Another pinnacle, of the world of art this time, the world-renowned Royal Academy of Arts, was our next destination. With 10 students, from PPE, Law, Anthropology and other departments in our School of Culture & Society, we attended the Architecture Dorfman Awards Prize ceremony, and were fascinated by the breadth of ideas, methodologies and practice, and their pertinence to our study of social sciences.

Ideas discussed included participatory designs (as opposed to the imposition of top down, corporate ideas); exposing patriarchal, colonialist and capitalist ideas; pursuing socio-ecological relationships and emancipatory practice; the democratisation of technical knowledge; searching for equitable ways; synchronising with what surrounds us; adopting Transhistorical approaches where different historical spaces are mixing in the same space and time; utilising the power of communication; understanding the importance of interdisciplinary practice, and doing the less. All ideas and concepts our students in Law,  Media and Social Sciences can take inspiration from and draw upon in their research and work.

Presenting on the novel design of Courts in Mexico

Taller Gabriela Carrillo presenting on innovative designs for Courts of justice in Mexico.

We were invited to attend the drinks reception after the awards ceremony, and were enthused to speak to some of the nominees and the award winner, Taller Gabriela Carrillo. They were impressed that we were attending with non-architecture students.

Next stop, the Royal Society of Arts, where we were privileged to welcome to BtC Dr Susie Alegre, international human rights lawyer and author of the influential Freedom to think book, which identifies huge concerns about the impact of technology on our freedom to think, and advances the latter as the modern extension of the right to privacy, freedom of expression and freedom of belief.

Susie was in conversation with Prof Giannoulopoulos, exploring challenging debates in the area, ranging from behavioural micro targeting and drawing inferences from your thoughts in criminal justice to Cambridge Analytica and Brexit, social media and the future of parliamentary democracy in a technology-dominated world.

From discussing parliamentary democracy to visiting Parliament itself: BtC joined forces with the wonderful History student society in the synonymous department, in co-organising the visit to the House of Commons. Students learnt about the history of Westminster palace, and of the institutions it hosts, and have moved like MPs from the main hall in the House of Commons to the ‘Aye and no’ lobbies (where MPs vote); what can be more invigorating and thought-provoking than observing from so close, for students of Politics, International Relations and Law, or the sociologists and media students who study the political phenomena and processes from their distinctive perspectives.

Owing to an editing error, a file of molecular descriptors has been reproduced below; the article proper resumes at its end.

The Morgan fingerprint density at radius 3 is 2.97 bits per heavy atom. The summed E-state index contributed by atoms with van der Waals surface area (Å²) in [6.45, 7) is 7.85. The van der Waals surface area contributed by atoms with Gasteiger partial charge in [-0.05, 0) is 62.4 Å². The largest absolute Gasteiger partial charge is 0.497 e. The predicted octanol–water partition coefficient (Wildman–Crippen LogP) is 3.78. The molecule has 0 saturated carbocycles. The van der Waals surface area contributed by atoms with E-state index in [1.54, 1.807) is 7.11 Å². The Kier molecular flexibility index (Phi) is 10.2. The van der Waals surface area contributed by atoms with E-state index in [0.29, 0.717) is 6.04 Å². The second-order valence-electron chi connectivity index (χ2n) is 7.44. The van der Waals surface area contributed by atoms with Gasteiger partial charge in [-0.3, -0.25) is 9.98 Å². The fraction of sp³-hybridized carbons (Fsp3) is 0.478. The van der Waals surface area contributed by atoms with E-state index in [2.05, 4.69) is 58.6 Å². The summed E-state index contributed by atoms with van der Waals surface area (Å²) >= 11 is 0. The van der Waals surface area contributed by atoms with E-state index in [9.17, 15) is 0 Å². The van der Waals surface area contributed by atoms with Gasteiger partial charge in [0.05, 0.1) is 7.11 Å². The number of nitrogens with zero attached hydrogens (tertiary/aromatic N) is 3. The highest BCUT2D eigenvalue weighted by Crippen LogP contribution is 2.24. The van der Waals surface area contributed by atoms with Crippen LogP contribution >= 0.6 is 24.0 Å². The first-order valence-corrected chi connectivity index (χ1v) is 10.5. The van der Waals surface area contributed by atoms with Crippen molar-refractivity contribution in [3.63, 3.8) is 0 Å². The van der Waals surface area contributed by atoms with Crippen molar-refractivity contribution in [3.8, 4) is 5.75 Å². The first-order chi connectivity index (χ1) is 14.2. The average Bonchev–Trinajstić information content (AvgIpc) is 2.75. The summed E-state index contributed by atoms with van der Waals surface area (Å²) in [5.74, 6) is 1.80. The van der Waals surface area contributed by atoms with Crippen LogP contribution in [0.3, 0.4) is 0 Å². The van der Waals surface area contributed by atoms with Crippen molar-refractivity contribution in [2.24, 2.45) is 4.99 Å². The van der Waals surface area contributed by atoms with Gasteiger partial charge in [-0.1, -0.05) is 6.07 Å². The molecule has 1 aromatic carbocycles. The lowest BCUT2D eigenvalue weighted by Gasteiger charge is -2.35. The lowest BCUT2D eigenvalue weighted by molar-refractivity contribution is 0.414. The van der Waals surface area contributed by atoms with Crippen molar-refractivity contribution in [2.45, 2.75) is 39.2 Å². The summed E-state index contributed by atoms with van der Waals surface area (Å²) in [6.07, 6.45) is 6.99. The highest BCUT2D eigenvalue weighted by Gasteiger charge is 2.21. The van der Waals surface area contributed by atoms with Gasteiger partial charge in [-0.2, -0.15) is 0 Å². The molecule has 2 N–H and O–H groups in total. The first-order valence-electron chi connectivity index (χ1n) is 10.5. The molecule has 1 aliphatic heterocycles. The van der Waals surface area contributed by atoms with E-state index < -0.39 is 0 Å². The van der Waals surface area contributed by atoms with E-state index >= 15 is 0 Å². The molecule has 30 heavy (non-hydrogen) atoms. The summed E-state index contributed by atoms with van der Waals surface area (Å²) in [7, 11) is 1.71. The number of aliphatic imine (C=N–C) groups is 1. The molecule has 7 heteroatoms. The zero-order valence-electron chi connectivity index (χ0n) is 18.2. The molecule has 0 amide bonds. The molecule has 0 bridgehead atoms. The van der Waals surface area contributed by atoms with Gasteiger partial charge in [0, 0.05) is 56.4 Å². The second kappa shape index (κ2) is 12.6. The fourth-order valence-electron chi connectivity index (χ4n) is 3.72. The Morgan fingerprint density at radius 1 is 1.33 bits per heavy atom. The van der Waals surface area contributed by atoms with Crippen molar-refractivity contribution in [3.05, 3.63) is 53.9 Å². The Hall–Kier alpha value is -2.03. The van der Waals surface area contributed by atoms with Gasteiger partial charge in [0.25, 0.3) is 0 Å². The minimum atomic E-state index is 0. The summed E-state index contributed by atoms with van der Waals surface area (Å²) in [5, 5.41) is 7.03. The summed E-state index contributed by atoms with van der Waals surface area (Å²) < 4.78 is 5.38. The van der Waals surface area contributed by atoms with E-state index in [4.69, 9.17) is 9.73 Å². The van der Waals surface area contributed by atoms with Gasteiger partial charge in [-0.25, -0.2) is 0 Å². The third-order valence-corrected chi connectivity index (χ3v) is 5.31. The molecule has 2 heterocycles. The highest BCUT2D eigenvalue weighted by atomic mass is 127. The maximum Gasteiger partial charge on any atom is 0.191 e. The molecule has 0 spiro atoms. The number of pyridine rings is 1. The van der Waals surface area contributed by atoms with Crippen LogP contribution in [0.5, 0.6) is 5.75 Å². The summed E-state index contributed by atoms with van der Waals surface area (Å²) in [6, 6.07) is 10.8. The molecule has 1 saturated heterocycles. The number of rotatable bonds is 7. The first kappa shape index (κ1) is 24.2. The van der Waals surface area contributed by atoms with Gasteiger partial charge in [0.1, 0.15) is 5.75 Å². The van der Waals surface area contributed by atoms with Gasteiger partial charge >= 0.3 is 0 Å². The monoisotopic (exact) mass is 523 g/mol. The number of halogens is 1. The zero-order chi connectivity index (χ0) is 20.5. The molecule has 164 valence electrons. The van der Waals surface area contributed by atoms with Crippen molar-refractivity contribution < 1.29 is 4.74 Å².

Our attention switched next to war and international law, with our first ‘lunchtime get together’ session in the programme, led by  Media colleague and Airwars director, Emily Tripp, who spoke to us about the NGO’s work on forensically investigating, digitally, Iranian suicide drones in Ukraine and Israeli bombing in Gaza.

These BtC lunchtime sessions allow students and staff to get together – over coffee and a sandwich or cake – and learn about the work, career pathway and destination of leading faculty and our external partners at Goldsmiths as well as share their thoughts and aspirations for the topics in question or the paths they are wishing to follow beyond University.

December 2023

We continued through to December with our digital world theme, thinking about the sea of data surrounding us, how they are captured, processed and analysed. Algorithms. Synchronous movement. Order, disorder, the rise of AI, the fear of a dystopian and futuristic world that is beginning to emerge, now. We became alert to these mind-boggling issues by attending Synchronicity, at 180 Studios.

We then took another 180 degree turn, going from future debates to looking back, through a historic lens. Watching Ridley Scott’s Napoleon, with 20 students from across our different departments, at the stupefying BFI IMAX screen, one of the largest in Europe, then taking 60 students to the astounding Hamilton musical at the West End (a History society activity that BtC was delighted to sponsor and support), offered food for thought, much food for thought; views may have diverged quite considerably, especially about the reliability of the account offered by the former, but both events were hugely entertaining and educational experiences for all our students and staff who attended.

January 2024

Law and film and society, and immersing in a foreign culture (the French one, on this occasion) was a powerful combination! For our first 2024 event, we went to the Ciné Lumière at the iconic Institut Français, with 15 students and colleagues from across Media Studies, Art, Law and other departments, for a screening of the sublime Anatomy of a Fall socio-legal drama which won the Palme d’Or in Cannes this year.

Clive Stafford-Smith demonstrating to students stress positions (the “strappado”) used frequently in counter-terrorist contexts post 9-11.

January also saw the start of our Law & Policy Clinics, on Immigration Law, with Marta Minetti, and Counter-Terrorism and Human Rights, with world-renowned lawyer, an anti-death penalty hero at the US, who has also done pioneering work to unearth the brutality of the Guantanamo Bay regime, Clive Stafford-Smith. These Clinics were previously accessible for Law students only, and through BtC students in other parts of the School of Culture & Society and College can now take part in them. More than 60 students, from a range of departments, have signed up with these Clinics.